Does she see herself as fat when she's not--and measure her self-worth by her weight? Learn the early warning signs of eating disorders (perhaps surprisingly, for boys as well as girls).
All teenagers worry about their appearance. Self-esteem can be precarious during adolescence, and body consciousness comes with the territory. But if you've noticed that your child is fixated on weight, you're probably worried. So what's the difference between normal behavior and behavior that might indicate an eating disorder?
Distorted Body Image
While other people see a normal (or painfully skinny) kid, teenagers with eating disorders look into the mirror and see a different person entirely. They have a distorted perception of their own appearance, and no amount of reassurance from family and friends--all of them saying, "You're not fat"--will change that conviction.
Fixated on Appearance
Young women (and some young men) who develop eating disorders are extraordinarily focused on their appearance as a measure of self-worth. While other kids tend to stake their identities on their interests and accomplishments, these teenagers have their emotions, and their lives, wrapped up in thoughts of food and appearance.
Anorexia nervosa, the most common eating disorder, is self-imposed starvation, usually by a young woman who is otherwise high-functioning. Personality types more likely to develop the disorder include athletes, perfectionists, and over-achievers. They are driven to maintain a dangerously low body weight because of a distorted self-image. Detecting anorexia can be very difficult because it typically affects high-performing kids.
Signs of Anorexia
Kids with anorexia become dangerously thin. They often obsess over calorie counts and nutritional facts, and can spend many hours exercising to burn off calories. Kids with the disorder may skip meals and have a pattern of excusing themselves from eating socially. You might become worried about anorexia if you notice that your child is losing weight unexpectedly. Other signs include irregular periods, thinning hair, and constant exhaustion. Despite their extreme thinness, kids with the disorder usually don't think that they are unhealthy and actually want to lose even more weight.
Kids with bulimia nervosa, the other common eating disorder, indulge in periodic and usually secretive binges. Many kids with bulimia say they feel out of control during their binges and describe them as "out of body experiences." To compensate, many will purge afterward or diet strenuously. Teenagers with the disorder may be very influenced by the ideal body perpetuated in media and popular culture. It can be difficult to diagnose the disorder because people with bulimia can have a normal body weight or may even be overweight.
Signs of Bulimia
People with bulimia are sensitive to their disorder and will try to keep their unhealthy food habits a secret. However, there are still signs to look out for, such as the absence of large amounts of food. Kids with bulimia will sometimes also hoard food in their rooms. Other signs might include exercising excessively or using diet pills or laxatives. Many kids with bulimia will purge after eating. You might notice that your child is going to the bathroom immediately after meals, or spends a lot of time in the bathroom, which could indicate purging. A sore throat, sore knuckles, discolored teeth, and poor enamel are other warning signs.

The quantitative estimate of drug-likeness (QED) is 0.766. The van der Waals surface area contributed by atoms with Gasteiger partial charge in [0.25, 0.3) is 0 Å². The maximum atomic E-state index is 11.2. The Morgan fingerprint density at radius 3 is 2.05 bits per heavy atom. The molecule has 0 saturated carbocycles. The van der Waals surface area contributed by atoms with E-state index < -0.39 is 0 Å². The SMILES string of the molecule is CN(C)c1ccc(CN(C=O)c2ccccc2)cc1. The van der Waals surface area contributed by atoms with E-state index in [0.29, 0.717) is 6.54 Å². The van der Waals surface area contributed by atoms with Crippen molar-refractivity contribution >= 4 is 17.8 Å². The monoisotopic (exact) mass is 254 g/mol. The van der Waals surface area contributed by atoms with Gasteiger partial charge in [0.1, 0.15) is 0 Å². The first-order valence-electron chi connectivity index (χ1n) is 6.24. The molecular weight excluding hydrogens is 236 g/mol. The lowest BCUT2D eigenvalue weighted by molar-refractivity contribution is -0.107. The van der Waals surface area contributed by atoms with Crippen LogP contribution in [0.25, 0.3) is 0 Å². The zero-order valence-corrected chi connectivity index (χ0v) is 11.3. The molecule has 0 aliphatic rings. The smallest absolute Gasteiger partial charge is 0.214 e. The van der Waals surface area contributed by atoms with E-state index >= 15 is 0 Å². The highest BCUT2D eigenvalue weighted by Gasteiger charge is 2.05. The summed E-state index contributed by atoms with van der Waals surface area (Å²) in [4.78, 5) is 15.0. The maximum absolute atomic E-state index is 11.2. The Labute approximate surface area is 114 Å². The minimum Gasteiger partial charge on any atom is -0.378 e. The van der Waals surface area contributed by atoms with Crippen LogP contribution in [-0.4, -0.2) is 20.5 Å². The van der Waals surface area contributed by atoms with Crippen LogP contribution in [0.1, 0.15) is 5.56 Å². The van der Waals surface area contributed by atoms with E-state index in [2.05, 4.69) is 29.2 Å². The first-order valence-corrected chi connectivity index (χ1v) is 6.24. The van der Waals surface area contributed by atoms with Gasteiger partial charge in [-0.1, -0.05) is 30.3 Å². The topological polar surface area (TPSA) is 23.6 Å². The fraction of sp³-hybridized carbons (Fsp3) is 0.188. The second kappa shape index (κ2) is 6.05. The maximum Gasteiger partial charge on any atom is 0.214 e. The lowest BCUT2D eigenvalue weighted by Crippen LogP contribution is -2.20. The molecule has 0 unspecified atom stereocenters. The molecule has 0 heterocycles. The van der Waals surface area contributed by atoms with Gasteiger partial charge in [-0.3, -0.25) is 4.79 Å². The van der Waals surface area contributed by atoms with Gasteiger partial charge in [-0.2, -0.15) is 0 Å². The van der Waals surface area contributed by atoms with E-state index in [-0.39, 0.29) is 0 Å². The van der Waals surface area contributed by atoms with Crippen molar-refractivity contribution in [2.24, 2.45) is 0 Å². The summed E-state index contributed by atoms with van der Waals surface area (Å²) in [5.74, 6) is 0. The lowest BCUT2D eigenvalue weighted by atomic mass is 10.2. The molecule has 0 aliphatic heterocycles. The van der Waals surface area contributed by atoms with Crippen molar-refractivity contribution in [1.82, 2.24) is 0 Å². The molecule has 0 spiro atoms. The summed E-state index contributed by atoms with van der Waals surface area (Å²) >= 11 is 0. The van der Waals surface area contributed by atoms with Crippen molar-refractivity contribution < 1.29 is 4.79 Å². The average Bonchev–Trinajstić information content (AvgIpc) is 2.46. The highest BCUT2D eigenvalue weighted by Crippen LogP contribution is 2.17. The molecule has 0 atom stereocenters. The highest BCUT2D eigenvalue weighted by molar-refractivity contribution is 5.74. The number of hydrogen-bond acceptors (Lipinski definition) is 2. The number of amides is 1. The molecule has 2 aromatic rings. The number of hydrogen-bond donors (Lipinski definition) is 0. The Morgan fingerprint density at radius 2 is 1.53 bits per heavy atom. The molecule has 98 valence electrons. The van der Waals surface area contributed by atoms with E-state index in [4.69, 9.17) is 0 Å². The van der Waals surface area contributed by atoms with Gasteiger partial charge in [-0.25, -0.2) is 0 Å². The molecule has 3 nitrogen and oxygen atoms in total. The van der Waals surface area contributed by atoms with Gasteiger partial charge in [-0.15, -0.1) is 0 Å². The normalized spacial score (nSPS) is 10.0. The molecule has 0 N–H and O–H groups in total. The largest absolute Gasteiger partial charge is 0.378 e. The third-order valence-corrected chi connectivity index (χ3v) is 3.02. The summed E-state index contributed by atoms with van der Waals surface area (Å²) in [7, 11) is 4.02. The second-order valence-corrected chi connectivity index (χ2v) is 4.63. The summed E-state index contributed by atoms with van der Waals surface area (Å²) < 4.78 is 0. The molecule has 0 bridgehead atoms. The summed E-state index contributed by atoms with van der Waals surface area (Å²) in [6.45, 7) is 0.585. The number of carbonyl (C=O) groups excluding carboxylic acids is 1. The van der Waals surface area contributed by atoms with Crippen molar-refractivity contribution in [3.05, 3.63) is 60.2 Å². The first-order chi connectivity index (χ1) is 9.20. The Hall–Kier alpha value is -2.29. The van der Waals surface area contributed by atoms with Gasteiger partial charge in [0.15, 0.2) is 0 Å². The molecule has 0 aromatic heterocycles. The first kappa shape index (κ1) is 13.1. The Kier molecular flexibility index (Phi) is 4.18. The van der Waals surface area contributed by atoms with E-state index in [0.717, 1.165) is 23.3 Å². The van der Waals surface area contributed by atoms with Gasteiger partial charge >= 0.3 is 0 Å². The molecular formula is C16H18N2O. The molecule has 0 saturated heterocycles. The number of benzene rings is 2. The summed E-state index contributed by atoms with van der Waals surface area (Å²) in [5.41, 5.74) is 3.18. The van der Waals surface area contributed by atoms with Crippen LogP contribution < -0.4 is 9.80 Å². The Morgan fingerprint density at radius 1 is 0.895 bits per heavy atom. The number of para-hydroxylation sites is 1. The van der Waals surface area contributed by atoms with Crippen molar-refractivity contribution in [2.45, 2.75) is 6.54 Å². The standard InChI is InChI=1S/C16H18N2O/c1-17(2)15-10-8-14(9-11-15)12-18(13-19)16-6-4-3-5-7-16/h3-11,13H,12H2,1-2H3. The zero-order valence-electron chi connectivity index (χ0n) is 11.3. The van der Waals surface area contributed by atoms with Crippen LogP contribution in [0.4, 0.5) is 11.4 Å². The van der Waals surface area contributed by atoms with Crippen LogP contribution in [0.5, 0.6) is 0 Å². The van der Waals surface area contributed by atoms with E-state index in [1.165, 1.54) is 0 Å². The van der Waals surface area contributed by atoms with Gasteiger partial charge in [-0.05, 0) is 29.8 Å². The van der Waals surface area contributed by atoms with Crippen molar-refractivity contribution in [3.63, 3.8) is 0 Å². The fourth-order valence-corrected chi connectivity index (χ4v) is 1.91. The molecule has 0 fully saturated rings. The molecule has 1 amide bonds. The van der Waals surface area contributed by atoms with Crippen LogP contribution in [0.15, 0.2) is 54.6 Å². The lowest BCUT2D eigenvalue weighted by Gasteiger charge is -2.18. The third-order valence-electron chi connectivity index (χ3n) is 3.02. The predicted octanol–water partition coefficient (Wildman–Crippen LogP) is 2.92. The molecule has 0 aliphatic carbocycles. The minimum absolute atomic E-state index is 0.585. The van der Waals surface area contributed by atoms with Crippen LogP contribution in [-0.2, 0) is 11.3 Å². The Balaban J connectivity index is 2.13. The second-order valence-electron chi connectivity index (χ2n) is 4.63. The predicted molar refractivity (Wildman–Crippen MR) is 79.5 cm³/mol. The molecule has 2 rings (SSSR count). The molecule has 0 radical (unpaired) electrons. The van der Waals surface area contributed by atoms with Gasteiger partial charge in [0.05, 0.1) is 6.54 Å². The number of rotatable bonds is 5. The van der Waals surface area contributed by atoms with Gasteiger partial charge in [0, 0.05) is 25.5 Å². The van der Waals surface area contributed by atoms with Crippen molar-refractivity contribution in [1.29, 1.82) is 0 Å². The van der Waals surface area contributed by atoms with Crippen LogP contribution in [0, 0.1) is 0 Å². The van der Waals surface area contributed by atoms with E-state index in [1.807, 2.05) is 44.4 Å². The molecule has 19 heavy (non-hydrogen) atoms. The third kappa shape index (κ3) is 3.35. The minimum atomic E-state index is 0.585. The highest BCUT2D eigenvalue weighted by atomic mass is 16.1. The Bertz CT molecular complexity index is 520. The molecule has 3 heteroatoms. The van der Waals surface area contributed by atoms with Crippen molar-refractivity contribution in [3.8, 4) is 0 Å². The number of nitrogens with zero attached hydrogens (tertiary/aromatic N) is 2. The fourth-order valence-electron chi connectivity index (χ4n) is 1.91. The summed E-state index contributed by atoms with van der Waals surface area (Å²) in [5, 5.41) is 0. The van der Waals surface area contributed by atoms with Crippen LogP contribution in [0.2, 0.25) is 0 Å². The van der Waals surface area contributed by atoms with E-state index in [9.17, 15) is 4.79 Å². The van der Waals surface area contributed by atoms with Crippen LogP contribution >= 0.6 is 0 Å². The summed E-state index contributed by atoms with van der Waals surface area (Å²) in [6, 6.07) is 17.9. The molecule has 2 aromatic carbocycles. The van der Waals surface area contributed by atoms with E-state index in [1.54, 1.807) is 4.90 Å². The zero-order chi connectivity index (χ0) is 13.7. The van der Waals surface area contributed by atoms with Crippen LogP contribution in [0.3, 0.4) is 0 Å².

What can parents do?
- Try to establish healthy eating habits. Make a routine of eating healthy, balanced meals as a family.
- Don't criticize your child's weight or appearance. Adolescence is a difficult time for most kids, and it's essential to provide them with a nurturing and supportive environment.
- Some kids are more likely than others to develop eating disorders. Be extra vigilant if you have a family history of eating disorders or if you know that your child is under extreme pressure to look a certain way.
- Eating disorders are very serious and can even be deadly. If you think your child has an eating disorder, you should contact a doctor for help immediately.
Call 1 (800) 931-2237 for NEDA's information & referral help line.
Food for thought...
Did You Know?
-Courtesy of NEDA (National Eating Disorders Association)
- The peak onset of eating disorders occurs during puberty and the late teen/early adult years, but symptoms can occur as young as kindergarten.
- Eating disorders affect people from all walks of life, including young children, middle-aged women, and men and individuals of all races and ethnicities.
- Four out of 10 Americans either suffered or have known someone who has suffered from an eating disorder.
- Three out of four Americans believe eating disorders should be covered by insurance companies just like any other illness.
- 42% of 1st-3rd grade girls want to be thinner (Collins, 1991).
- 81% of 10 year olds are afraid of being fat (Mellin et al., 1991).
- 46% of 9-11 year-olds are "sometimes" or "very often" on diets, and 82% of their families are "sometimes" or "very often" on diets (Gustafson-Larson & Terry, 1992).
- 35% of "normal dieters" progress to pathological dieting. Of those, 20-25% progress to partial or full-syndrome eating disorders (Shisslak & Crago, 1995)
Collins, M.E (1991). Body figure perceptions and preferences among pre-adolscent children. International Journal of Eating Disorders, 199-208.
Gustafson-Larson, A.M., & Terry, R.D. (1992). Weight-related behaviors and concerns of fourth-grad children. Journal of American Dietetic Association, 818-822.
Mellin, L. McNutt, S., Hu, Y., Schreiber, G.B., Crawford, P., & Obarzanek, E. (1991). A longitudinal study of the dietary practices of black and white girls 9 and 10 years old at enrollment: The NHLBI growth and health study. Journal of Adolscent Health, 27-37.
Shisslak, C.M., Crago, M., & Estes, L.S. (1995). The spectrum of eating disturbances. International Jourmal of Eating Disorders, 18 (3), 201-219.